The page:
How to prepare your website for the Privacy Rights Act
If your website collects and uses personal information, then you need to take these 6 steps to ensure that you are compliant with the PRA.
- Provide opt-out options. Medical practices should provide individuals with the option to opt-out of the sale or sharing of their personal information. This means that your practice should provide a clear and easy-to-use mechanism for individuals to exercise their rights.
- Implement security measures. Medical practices should implement reasonable security measures to protect the personal information that they collect. This includes measures such as encryption, access controls, and regular security assessments.
- Conduct a privacy risk assessment to identify and mitigate risks to personal information. This assessment should be conducted periodically and should be documented.
- Train employees on the new requirements of the PRA. This includes training on how to handle personal information, how to respond to requests from individuals, and how to report data breaches.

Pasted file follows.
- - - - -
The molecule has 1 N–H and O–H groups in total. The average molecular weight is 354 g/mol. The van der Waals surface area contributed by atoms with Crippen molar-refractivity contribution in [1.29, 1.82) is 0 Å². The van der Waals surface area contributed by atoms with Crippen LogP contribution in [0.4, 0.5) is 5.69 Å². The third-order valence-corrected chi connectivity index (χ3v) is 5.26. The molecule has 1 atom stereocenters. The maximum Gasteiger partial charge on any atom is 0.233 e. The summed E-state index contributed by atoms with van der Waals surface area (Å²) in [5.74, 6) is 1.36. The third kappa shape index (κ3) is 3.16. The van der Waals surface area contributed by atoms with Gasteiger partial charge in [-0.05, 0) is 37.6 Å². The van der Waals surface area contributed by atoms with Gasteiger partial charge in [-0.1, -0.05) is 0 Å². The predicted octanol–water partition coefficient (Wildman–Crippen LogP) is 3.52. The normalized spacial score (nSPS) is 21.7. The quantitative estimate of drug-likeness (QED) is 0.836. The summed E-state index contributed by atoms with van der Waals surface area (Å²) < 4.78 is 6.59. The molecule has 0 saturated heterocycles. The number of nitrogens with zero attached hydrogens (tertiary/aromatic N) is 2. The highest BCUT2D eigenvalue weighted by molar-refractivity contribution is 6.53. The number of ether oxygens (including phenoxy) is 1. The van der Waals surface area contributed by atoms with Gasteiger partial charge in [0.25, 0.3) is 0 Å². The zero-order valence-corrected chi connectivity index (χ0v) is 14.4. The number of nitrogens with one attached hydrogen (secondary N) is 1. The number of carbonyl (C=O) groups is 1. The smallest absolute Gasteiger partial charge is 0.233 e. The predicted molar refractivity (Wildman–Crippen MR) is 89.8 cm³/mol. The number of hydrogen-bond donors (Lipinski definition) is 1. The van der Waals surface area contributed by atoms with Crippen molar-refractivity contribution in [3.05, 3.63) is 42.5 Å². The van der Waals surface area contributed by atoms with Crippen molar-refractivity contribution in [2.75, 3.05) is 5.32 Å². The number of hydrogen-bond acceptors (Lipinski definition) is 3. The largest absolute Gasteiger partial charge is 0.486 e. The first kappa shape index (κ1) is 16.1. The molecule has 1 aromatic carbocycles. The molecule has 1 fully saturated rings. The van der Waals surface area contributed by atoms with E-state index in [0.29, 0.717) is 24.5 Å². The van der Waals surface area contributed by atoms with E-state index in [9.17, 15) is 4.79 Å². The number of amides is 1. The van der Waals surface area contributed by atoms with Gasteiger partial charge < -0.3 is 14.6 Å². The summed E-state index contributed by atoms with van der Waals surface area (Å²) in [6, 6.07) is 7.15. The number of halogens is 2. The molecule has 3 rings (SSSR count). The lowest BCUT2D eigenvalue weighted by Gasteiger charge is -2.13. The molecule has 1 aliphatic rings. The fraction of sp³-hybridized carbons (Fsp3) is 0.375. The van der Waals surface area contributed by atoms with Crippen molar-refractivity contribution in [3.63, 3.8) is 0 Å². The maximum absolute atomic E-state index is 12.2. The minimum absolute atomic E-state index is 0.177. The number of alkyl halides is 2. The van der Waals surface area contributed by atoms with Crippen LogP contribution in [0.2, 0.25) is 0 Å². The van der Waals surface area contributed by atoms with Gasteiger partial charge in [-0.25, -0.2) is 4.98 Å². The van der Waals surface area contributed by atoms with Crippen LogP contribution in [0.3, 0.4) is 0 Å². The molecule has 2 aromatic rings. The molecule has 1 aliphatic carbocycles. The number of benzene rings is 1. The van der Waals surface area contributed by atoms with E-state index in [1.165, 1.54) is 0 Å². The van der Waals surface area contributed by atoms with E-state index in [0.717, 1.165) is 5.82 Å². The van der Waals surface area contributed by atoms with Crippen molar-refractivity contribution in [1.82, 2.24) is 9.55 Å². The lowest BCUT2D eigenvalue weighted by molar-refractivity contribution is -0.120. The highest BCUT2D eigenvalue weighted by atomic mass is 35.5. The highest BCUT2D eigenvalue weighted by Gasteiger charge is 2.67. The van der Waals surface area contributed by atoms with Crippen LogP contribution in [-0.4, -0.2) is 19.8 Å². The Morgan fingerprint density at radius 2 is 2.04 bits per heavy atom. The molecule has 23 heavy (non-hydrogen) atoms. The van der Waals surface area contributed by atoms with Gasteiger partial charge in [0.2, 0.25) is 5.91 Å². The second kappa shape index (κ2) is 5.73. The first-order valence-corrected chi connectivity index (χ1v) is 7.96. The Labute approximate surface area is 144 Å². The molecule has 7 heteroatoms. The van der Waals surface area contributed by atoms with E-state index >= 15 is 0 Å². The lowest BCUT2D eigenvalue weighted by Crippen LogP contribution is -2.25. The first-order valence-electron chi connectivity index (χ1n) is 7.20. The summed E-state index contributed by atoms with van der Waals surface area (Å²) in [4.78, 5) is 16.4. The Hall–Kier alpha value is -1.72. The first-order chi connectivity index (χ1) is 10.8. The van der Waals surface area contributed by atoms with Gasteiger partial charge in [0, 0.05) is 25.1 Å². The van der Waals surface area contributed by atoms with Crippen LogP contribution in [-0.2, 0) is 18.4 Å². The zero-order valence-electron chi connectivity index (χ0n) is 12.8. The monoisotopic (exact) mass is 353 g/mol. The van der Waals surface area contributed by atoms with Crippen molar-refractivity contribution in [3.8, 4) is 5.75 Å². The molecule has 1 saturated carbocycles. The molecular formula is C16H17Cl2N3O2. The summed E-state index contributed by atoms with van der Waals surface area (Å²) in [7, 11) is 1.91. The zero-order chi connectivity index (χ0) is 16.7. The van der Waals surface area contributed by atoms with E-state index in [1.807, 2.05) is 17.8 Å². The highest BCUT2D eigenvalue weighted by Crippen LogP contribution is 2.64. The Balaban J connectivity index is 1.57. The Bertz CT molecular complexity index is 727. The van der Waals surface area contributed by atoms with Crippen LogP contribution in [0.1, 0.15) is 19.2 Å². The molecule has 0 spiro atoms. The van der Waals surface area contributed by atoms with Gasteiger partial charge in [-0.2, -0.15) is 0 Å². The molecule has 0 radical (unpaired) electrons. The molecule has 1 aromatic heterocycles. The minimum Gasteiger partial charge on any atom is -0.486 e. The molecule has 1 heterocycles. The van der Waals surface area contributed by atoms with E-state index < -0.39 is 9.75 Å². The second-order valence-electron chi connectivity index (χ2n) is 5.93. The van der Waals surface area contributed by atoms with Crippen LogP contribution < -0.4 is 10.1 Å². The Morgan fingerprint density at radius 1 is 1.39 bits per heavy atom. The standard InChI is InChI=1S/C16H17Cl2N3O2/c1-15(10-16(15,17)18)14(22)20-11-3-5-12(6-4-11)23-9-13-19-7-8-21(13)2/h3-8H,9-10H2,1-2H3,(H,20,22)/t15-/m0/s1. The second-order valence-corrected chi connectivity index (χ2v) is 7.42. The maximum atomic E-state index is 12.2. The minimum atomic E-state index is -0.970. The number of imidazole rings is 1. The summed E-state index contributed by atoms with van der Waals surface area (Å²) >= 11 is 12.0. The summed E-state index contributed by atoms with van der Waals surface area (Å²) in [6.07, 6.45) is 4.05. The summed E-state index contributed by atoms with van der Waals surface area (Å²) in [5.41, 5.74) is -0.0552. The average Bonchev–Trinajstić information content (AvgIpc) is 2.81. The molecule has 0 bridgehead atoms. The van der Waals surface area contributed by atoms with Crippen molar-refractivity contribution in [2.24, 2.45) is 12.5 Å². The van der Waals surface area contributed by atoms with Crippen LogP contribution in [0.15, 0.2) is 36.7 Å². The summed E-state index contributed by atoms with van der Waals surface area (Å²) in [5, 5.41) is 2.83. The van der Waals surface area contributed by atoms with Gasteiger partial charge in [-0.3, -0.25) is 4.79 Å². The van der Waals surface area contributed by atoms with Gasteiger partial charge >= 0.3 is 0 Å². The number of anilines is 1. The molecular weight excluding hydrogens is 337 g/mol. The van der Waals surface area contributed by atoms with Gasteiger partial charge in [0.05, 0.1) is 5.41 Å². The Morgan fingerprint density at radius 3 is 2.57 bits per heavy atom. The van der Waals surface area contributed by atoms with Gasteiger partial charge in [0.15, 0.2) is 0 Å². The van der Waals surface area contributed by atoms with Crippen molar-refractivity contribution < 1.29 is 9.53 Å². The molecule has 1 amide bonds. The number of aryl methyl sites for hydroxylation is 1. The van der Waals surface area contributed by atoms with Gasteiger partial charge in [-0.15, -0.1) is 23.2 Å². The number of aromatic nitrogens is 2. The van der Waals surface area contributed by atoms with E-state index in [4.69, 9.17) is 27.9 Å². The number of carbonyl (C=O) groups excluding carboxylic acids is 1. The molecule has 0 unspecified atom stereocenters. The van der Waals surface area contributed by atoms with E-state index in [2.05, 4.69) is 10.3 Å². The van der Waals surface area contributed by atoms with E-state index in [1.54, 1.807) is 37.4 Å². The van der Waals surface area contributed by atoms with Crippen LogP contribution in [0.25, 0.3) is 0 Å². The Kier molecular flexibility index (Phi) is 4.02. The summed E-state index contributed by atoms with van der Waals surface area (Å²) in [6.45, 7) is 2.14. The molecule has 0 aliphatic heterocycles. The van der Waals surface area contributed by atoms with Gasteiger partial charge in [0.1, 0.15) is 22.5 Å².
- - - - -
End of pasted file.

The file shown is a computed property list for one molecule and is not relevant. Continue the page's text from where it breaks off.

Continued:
- Monitor compliance and update your policies and procedures as necessary. This includes monitoring for changes in the law and changes in the practices of third-party service providers.
How to ensure patient data is secure
Ensuring that patient data is secure is crucial for protecting patient privacy. Here are some steps you can take to ensure that patient data is secure:
- Use secure forms: Use a secure form on your website that encrypts patient information when it is submitted.
- Store data securely: Ensure that any patient data you collect is stored securely and is not accessible to unauthorized individuals.
- Limit access: Limit access to patient data to only those who need it to provide medical services.
- Regularly review security measures: Regularly review your security measures to ensure that they are up to date and effective in protecting patient data.
What are the consequences of non-compliance to the Privacy Rights Act?